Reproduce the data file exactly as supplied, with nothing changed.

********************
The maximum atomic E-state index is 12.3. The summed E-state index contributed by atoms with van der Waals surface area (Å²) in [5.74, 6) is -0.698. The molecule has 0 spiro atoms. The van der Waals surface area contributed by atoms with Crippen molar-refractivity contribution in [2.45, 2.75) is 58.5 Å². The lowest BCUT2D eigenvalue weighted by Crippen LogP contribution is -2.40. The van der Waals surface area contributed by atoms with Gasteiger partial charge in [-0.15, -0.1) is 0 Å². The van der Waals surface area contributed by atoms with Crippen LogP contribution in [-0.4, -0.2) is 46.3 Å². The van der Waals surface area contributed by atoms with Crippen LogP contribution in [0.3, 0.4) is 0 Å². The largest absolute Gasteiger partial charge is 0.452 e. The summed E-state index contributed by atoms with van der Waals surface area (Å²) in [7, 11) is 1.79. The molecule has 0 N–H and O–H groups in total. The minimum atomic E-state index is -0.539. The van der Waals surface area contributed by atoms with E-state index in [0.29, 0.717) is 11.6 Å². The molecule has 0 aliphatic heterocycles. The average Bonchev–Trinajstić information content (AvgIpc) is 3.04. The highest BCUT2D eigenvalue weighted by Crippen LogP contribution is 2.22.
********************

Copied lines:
The maximum atomic E-state index is 12.3. The summed E-state index contributed by atoms with van der Waals surface area (Å²) in [5.74, 6) is -0.698. The molecule has 0 spiro atoms. The van der Waals surface area contributed by atoms with Crippen molar-refractivity contribution in [2.45, 2.75) is 58.5 Å². The lowest BCUT2D eigenvalue weighted by Crippen LogP contribution is -2.40. The van der Waals surface area contributed by atoms with Gasteiger partial charge in [-0.15, -0.1) is 0 Å². The van der Waals surface area contributed by atoms with Crippen LogP contribution in [-0.4, -0.2) is 46.3 Å². The van der Waals surface area contributed by atoms with Crippen LogP contribution in [0.3, 0.4) is 0 Å². The largest absolute Gasteiger partial charge is 0.452 e. The summed E-state index contributed by atoms with van der Waals surface area (Å²) in [7, 11) is 1.79. The molecule has 0 N–H and O–H groups in total. The minimum atomic E-state index is -0.539. The van der Waals surface area contributed by atoms with E-state index in [0.29, 0.717) is 11.6 Å². The molecule has 0 aliphatic heterocycles. The average Bonchev–Trinajstić information content (AvgIpc) is 3.04. The highest BCUT2D eigenvalue weighted by Crippen LogP contribution is 2.22.